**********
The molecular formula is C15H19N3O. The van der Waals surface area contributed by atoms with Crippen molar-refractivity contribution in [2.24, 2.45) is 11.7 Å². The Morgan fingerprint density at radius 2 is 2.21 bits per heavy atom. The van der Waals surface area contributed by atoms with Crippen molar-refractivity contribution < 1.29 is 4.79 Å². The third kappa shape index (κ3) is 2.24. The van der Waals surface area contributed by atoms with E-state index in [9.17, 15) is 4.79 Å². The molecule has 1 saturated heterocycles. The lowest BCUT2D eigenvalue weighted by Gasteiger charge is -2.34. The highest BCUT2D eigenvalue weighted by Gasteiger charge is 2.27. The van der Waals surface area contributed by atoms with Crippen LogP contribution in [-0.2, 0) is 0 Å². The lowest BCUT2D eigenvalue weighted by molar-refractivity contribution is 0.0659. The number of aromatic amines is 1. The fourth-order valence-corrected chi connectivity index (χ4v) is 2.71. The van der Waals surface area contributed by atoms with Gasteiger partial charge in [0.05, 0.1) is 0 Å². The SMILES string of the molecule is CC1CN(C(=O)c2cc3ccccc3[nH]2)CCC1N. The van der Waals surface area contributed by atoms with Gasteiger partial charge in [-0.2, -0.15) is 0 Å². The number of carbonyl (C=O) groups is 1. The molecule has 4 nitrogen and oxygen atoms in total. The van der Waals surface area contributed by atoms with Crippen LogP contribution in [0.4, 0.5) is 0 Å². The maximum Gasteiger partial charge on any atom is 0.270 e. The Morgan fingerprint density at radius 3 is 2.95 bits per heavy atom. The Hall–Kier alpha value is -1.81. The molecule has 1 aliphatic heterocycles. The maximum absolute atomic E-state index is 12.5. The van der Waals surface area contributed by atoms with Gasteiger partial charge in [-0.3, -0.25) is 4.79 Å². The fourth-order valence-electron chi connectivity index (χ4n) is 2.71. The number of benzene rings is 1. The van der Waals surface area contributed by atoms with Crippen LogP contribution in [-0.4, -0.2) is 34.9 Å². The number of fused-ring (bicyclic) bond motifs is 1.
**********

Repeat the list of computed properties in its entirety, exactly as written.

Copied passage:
The molecular formula is C15H19N3O. The van der Waals surface area contributed by atoms with Crippen molar-refractivity contribution in [2.24, 2.45) is 11.7 Å². The Morgan fingerprint density at radius 2 is 2.21 bits per heavy atom. The van der Waals surface area contributed by atoms with Crippen molar-refractivity contribution < 1.29 is 4.79 Å². The third kappa shape index (κ3) is 2.24. The van der Waals surface area contributed by atoms with E-state index in [9.17, 15) is 4.79 Å². The molecule has 1 saturated heterocycles. The lowest BCUT2D eigenvalue weighted by Gasteiger charge is -2.34. The highest BCUT2D eigenvalue weighted by Gasteiger charge is 2.27. The van der Waals surface area contributed by atoms with Crippen LogP contribution in [-0.2, 0) is 0 Å². The lowest BCUT2D eigenvalue weighted by molar-refractivity contribution is 0.0659. The number of aromatic amines is 1. The fourth-order valence-corrected chi connectivity index (χ4v) is 2.71. The van der Waals surface area contributed by atoms with Gasteiger partial charge in [0.05, 0.1) is 0 Å². The SMILES string of the molecule is CC1CN(C(=O)c2cc3ccccc3[nH]2)CCC1N. The van der Waals surface area contributed by atoms with Gasteiger partial charge in [-0.2, -0.15) is 0 Å². The number of carbonyl (C=O) groups is 1. The molecule has 4 nitrogen and oxygen atoms in total. The van der Waals surface area contributed by atoms with Crippen LogP contribution in [0.4, 0.5) is 0 Å². The maximum Gasteiger partial charge on any atom is 0.270 e. The Morgan fingerprint density at radius 3 is 2.95 bits per heavy atom. The Hall–Kier alpha value is -1.81. The molecule has 1 aliphatic heterocycles. The maximum absolute atomic E-state index is 12.5. The van der Waals surface area contributed by atoms with Gasteiger partial charge in [-0.3, -0.25) is 4.79 Å². The fourth-order valence-electron chi connectivity index (χ4n) is 2.71. The number of benzene rings is 1. The van der Waals surface area contributed by atoms with Crippen LogP contribution in [-0.4, -0.2) is 34.9 Å². The number of fused-ring (bicyclic) bond motifs is 1.